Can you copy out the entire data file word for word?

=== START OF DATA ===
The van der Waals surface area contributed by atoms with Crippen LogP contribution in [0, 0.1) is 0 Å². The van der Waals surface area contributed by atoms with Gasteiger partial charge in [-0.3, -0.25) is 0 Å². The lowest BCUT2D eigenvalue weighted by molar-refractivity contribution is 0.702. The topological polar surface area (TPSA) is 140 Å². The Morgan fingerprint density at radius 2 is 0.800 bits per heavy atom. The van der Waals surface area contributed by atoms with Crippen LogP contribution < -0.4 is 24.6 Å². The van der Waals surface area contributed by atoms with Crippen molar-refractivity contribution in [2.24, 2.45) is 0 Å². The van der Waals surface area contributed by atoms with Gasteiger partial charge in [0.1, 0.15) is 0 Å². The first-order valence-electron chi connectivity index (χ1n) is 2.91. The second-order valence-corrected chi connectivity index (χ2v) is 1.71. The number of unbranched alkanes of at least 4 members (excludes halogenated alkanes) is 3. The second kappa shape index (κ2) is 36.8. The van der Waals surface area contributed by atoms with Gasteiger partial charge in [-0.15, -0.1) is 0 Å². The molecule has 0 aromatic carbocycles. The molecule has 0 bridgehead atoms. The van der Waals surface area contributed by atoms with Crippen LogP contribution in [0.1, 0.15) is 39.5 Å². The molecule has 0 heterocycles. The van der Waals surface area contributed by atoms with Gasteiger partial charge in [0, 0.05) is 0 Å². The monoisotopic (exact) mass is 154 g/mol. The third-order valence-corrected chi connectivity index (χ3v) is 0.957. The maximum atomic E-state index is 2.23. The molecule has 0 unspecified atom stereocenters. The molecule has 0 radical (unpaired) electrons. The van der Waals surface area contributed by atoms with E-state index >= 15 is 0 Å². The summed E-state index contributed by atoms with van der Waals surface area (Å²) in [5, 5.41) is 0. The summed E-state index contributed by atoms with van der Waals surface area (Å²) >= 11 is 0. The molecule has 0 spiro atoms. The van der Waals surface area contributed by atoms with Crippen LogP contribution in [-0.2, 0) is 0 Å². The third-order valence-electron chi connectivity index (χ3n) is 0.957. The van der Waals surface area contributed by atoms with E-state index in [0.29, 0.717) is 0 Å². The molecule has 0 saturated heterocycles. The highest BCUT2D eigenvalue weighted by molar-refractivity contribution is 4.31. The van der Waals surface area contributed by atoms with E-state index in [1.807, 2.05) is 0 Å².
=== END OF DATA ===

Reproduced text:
The van der Waals surface area contributed by atoms with Crippen LogP contribution in [0, 0.1) is 0 Å². The van der Waals surface area contributed by atoms with Gasteiger partial charge in [-0.3, -0.25) is 0 Å². The lowest BCUT2D eigenvalue weighted by molar-refractivity contribution is 0.702. The topological polar surface area (TPSA) is 140 Å². The Morgan fingerprint density at radius 2 is 0.800 bits per heavy atom. The van der Waals surface area contributed by atoms with Crippen LogP contribution < -0.4 is 24.6 Å². The van der Waals surface area contributed by atoms with Crippen molar-refractivity contribution in [2.24, 2.45) is 0 Å². The van der Waals surface area contributed by atoms with Gasteiger partial charge in [0.1, 0.15) is 0 Å². The first-order valence-electron chi connectivity index (χ1n) is 2.91. The second-order valence-corrected chi connectivity index (χ2v) is 1.71. The number of unbranched alkanes of at least 4 members (excludes halogenated alkanes) is 3. The second kappa shape index (κ2) is 36.8. The van der Waals surface area contributed by atoms with Gasteiger partial charge in [-0.15, -0.1) is 0 Å². The molecule has 0 aromatic carbocycles. The molecule has 0 bridgehead atoms. The van der Waals surface area contributed by atoms with Crippen LogP contribution in [0.1, 0.15) is 39.5 Å². The molecule has 0 heterocycles. The van der Waals surface area contributed by atoms with Gasteiger partial charge in [0, 0.05) is 0 Å². The monoisotopic (exact) mass is 154 g/mol. The third-order valence-corrected chi connectivity index (χ3v) is 0.957. The maximum atomic E-state index is 2.23. The molecule has 0 unspecified atom stereocenters. The molecule has 0 radical (unpaired) electrons. The van der Waals surface area contributed by atoms with E-state index >= 15 is 0 Å². The summed E-state index contributed by atoms with van der Waals surface area (Å²) in [5, 5.41) is 0. The summed E-state index contributed by atoms with van der Waals surface area (Å²) >= 11 is 0. The molecule has 0 spiro atoms. The van der Waals surface area contributed by atoms with Crippen LogP contribution in [-0.2, 0) is 0 Å². The third-order valence-electron chi connectivity index (χ3n) is 0.957. The van der Waals surface area contributed by atoms with E-state index in [0.29, 0.717) is 0 Å². The molecule has 0 saturated heterocycles. The highest BCUT2D eigenvalue weighted by molar-refractivity contribution is 4.31. The van der Waals surface area contributed by atoms with E-state index in [1.807, 2.05) is 0 Å².